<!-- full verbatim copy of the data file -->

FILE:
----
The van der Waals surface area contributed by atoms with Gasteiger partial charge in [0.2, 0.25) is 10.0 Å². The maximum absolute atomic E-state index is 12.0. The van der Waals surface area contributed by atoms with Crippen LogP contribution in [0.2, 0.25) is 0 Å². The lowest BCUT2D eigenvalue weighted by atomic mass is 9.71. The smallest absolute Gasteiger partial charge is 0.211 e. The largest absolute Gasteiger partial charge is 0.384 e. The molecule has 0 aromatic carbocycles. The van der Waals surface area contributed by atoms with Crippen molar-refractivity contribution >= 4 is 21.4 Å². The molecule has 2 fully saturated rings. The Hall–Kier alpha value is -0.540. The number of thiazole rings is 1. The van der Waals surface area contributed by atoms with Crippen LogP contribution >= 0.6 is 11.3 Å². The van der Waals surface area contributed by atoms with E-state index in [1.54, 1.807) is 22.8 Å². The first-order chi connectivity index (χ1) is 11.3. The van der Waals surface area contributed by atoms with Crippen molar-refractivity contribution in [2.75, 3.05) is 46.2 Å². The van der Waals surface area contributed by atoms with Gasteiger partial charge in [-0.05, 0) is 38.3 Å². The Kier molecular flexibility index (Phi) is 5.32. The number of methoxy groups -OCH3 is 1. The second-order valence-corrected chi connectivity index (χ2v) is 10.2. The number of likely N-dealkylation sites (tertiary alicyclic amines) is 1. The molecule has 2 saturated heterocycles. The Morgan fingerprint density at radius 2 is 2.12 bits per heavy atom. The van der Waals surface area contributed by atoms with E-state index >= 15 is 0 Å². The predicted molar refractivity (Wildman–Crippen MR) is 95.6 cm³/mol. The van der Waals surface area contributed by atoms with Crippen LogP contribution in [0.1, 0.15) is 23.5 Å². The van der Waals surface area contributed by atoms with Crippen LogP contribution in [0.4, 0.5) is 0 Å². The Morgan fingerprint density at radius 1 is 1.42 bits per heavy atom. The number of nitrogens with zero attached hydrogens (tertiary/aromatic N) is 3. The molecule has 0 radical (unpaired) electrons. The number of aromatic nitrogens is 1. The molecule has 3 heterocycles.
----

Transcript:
The van der Waals surface area contributed by atoms with Gasteiger partial charge in [0.2, 0.25) is 10.0 Å². The maximum absolute atomic E-state index is 12.0. The van der Waals surface area contributed by atoms with Crippen LogP contribution in [0.2, 0.25) is 0 Å². The lowest BCUT2D eigenvalue weighted by atomic mass is 9.71. The smallest absolute Gasteiger partial charge is 0.211 e. The largest absolute Gasteiger partial charge is 0.384 e. The molecule has 0 aromatic carbocycles. The van der Waals surface area contributed by atoms with Crippen molar-refractivity contribution >= 4 is 21.4 Å². The molecule has 2 fully saturated rings. The Hall–Kier alpha value is -0.540. The number of thiazole rings is 1. The van der Waals surface area contributed by atoms with Crippen LogP contribution >= 0.6 is 11.3 Å². The van der Waals surface area contributed by atoms with E-state index in [1.54, 1.807) is 22.8 Å². The first-order chi connectivity index (χ1) is 11.3. The van der Waals surface area contributed by atoms with Crippen molar-refractivity contribution in [2.75, 3.05) is 46.2 Å². The van der Waals surface area contributed by atoms with Gasteiger partial charge in [-0.05, 0) is 38.3 Å². The Kier molecular flexibility index (Phi) is 5.32. The number of methoxy groups -OCH3 is 1. The second-order valence-corrected chi connectivity index (χ2v) is 10.2. The number of likely N-dealkylation sites (tertiary alicyclic amines) is 1. The molecule has 2 saturated heterocycles. The Morgan fingerprint density at radius 2 is 2.12 bits per heavy atom. The van der Waals surface area contributed by atoms with E-state index >= 15 is 0 Å². The predicted molar refractivity (Wildman–Crippen MR) is 95.6 cm³/mol. The van der Waals surface area contributed by atoms with Crippen LogP contribution in [0.1, 0.15) is 23.5 Å². The van der Waals surface area contributed by atoms with Crippen LogP contribution in [0.4, 0.5) is 0 Å². The Morgan fingerprint density at radius 1 is 1.42 bits per heavy atom. The number of nitrogens with zero attached hydrogens (tertiary/aromatic N) is 3. The molecule has 0 radical (unpaired) electrons. The number of aromatic nitrogens is 1. The molecule has 3 heterocycles.